Under the Convention for the Extension of Hong Kong Territory signed in 1898, the land north of Boundary Street and south of the Shenzhen River was leased for a period of 99 years. Long-term urban planning in New Kowloon was implemented to manage rapid population growth and land use. The establishment of the Town Planning Committee in 1922 and promulgation of the Town Planning Ordinance in 1939 enabled the formulation of the long-term development of Hong Kong as Britain’s bridgehead in the Asia-Pacific region. The various proposals by three governors – Clementi, Peel and Northcote – since the late 1920s, which included the extension of land leases without reaching agreement with China and the purchase of the New Territories for 20 million pounds sterling, reflected Britain’s anxiety on the return of Hong Kong’s sovereignty to China in 1997. Faced with a choice between politics and economic interests, Britain chose national prestige over economic development.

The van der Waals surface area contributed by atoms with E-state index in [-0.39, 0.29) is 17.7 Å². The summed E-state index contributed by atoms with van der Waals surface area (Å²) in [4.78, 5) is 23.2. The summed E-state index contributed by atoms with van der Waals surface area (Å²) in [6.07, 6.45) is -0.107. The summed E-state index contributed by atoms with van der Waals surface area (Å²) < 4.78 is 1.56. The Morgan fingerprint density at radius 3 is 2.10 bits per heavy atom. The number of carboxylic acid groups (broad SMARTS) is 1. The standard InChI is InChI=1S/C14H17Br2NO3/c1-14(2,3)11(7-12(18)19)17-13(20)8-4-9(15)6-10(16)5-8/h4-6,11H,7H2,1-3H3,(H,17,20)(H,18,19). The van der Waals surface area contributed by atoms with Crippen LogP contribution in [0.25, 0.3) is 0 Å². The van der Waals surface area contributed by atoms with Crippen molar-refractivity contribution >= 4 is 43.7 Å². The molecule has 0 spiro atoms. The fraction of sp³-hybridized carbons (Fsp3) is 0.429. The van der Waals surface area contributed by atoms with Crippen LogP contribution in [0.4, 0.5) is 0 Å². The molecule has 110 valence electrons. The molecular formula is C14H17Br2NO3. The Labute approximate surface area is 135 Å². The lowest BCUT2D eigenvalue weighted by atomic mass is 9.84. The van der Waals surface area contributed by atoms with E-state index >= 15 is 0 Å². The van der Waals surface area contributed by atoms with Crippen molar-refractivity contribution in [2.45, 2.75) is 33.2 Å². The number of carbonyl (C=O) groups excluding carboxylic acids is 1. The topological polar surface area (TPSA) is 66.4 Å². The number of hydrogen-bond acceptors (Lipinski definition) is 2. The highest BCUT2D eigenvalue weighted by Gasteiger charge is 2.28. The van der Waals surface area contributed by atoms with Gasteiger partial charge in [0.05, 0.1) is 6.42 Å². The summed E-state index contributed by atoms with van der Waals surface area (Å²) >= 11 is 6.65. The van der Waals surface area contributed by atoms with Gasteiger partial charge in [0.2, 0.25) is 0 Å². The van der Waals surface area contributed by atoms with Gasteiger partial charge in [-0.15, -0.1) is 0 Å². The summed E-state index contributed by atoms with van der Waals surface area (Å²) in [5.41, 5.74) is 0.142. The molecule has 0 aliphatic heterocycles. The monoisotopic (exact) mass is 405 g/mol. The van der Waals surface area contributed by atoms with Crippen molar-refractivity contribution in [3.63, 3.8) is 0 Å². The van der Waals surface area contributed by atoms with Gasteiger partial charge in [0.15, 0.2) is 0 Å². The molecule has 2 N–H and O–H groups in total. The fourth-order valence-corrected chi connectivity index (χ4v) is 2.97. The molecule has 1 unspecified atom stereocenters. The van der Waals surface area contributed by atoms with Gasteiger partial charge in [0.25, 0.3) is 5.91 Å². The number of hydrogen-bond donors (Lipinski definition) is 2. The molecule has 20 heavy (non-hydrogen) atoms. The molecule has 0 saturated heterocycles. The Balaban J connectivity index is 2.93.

The Japanese rejected Hong Kong’s pre-war development experience and made drastic changes to the city by turning Hong Kong into Japan’s transport hub in the Pacific region, as well as a resource supply station for its Greater East Asia Co-prosperity Sphere. Using Hong Kong’s advantageous geographical location to develop trade was no longer the focus of the city. As opening up the city to foreign trade would make the situation difficult to control, commercial activities were completely banned. However, significant investment was made on Kai Tak Airport in Kowloon City to facilitate the transport of military equipment. To make the city self-sufficient in resources, an evacuation policy was implemented to forcibly repatriate Chinese residents to their home towns, and the forestry and agriculture industry was vigorously promoted. Those who survived the war were left destitute and homeless. The city was scarred by many indelible and painful memories of this period of history.